- Paper Report
- Open Access
Alternative therapies in rheumatology
- Chaim Putterman
© Current Science Ltd 1999
- Published: 1 November 1999
- Alternative medicine
- complementary medicine
- rheumatoid arthritis
Previous studies have shown that a significant number of Americans with chronic medical conditions use non-traditional therapies for their disease. Patients with rheumatoid arthritis are no exception, with a very high percentage of patients using therapeutic modalities that can be defined as belonging to the realm of complementary or alternative medicine. To Examine the use of non-conventional alternative therapies among patients attending rheumatology clinics, and to identify factors correlating with such use.
About 50% of potentially eligible patients (232 out of 428) responded to the survey. The responding patients were mostly women, predominantly white, with a mean age of 55 years. The most common rheumatologic diagnosis was rheumatoid arthritis, followed by fibromylagia and osteoarthritis (with minimal overlap between these diagnostic categories). More than 60% of the patients that responded to the survey used at least one type of alternative modality for their disease. The most common reasons cited for using alternative modalities were to deal with pain, and to help with their disease. Less than half of the patients reported the use of alternative medicine to their physicians, usually because the physician did not inquire about such use. Multivariate analysis showed that factors associated with alternative medicine use included a diagnosis of osteoarthritis, severe pain, and a college degree.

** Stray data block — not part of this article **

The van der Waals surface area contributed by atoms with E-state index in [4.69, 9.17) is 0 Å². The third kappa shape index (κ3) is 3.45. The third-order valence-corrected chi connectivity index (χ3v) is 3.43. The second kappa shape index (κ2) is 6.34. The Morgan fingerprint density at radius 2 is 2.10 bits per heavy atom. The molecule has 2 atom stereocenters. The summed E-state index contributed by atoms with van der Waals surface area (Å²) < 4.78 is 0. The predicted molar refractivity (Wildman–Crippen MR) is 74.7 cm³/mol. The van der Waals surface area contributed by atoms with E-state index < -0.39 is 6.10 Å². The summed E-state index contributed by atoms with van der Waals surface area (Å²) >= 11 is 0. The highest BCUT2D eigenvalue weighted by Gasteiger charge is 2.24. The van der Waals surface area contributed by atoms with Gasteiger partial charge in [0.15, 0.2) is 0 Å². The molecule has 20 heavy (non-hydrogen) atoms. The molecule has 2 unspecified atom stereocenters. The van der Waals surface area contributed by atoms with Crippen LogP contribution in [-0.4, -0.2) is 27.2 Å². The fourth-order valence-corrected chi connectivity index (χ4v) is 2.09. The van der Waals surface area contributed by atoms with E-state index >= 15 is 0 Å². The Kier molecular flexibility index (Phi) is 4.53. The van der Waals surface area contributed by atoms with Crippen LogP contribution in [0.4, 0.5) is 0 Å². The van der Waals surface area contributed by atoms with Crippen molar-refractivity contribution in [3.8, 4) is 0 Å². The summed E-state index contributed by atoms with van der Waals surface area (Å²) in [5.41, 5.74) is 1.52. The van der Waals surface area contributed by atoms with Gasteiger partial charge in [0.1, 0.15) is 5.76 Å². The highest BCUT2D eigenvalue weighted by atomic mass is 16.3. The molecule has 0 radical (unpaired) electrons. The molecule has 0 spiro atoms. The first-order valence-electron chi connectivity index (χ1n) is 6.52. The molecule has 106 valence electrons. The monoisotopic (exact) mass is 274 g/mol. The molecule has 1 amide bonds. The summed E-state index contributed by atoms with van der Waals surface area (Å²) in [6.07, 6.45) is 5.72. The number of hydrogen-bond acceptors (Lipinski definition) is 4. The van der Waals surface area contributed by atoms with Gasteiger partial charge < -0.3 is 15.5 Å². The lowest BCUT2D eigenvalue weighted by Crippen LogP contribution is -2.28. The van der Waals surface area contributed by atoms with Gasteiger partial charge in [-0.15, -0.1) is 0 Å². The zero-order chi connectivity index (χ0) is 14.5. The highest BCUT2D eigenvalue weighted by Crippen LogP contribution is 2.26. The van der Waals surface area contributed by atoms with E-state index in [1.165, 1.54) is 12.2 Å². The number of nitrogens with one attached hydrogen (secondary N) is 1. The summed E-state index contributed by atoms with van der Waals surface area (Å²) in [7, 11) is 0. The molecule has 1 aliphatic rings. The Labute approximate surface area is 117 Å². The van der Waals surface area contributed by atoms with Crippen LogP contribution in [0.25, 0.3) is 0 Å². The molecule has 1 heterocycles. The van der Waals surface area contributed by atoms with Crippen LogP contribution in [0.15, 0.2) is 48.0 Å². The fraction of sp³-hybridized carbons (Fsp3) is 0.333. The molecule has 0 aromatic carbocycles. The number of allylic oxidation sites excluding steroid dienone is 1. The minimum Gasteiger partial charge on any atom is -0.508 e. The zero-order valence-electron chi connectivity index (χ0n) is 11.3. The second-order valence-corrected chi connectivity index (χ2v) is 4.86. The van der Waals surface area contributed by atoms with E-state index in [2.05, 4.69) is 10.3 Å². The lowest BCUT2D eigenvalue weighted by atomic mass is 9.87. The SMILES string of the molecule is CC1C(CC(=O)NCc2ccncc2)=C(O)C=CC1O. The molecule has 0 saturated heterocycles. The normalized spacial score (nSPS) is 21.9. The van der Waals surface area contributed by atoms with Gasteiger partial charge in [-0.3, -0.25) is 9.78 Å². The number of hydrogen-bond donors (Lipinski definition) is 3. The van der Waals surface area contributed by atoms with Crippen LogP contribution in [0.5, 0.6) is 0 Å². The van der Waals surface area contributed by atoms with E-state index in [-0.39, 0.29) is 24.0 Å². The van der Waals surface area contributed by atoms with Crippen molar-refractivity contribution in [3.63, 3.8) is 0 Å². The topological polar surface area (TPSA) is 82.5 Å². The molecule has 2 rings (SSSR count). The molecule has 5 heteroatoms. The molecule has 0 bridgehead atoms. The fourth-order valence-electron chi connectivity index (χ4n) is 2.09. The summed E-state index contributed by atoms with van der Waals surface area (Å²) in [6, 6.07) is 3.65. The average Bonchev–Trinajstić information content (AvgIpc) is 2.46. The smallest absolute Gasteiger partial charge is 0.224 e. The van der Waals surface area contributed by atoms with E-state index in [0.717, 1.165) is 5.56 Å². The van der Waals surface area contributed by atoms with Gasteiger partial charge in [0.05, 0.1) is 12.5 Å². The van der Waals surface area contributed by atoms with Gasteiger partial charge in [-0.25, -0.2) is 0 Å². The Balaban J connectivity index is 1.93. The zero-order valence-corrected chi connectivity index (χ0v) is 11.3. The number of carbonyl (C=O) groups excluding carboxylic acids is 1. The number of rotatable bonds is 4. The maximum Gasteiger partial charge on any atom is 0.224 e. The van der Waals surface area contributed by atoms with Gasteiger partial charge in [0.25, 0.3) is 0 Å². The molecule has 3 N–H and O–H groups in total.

Outpatients attending six different rheumatology clinics in Indiana, (in university and private settings) over 2 weeks in 1997, were potentially eligible for the study. Exclusion criteria were patients on their first clinic visit, age of less than 18 years, or altered mental status. Patients were informed of the study during their clinic visit, and asked to agree to a subsequent telephone survey.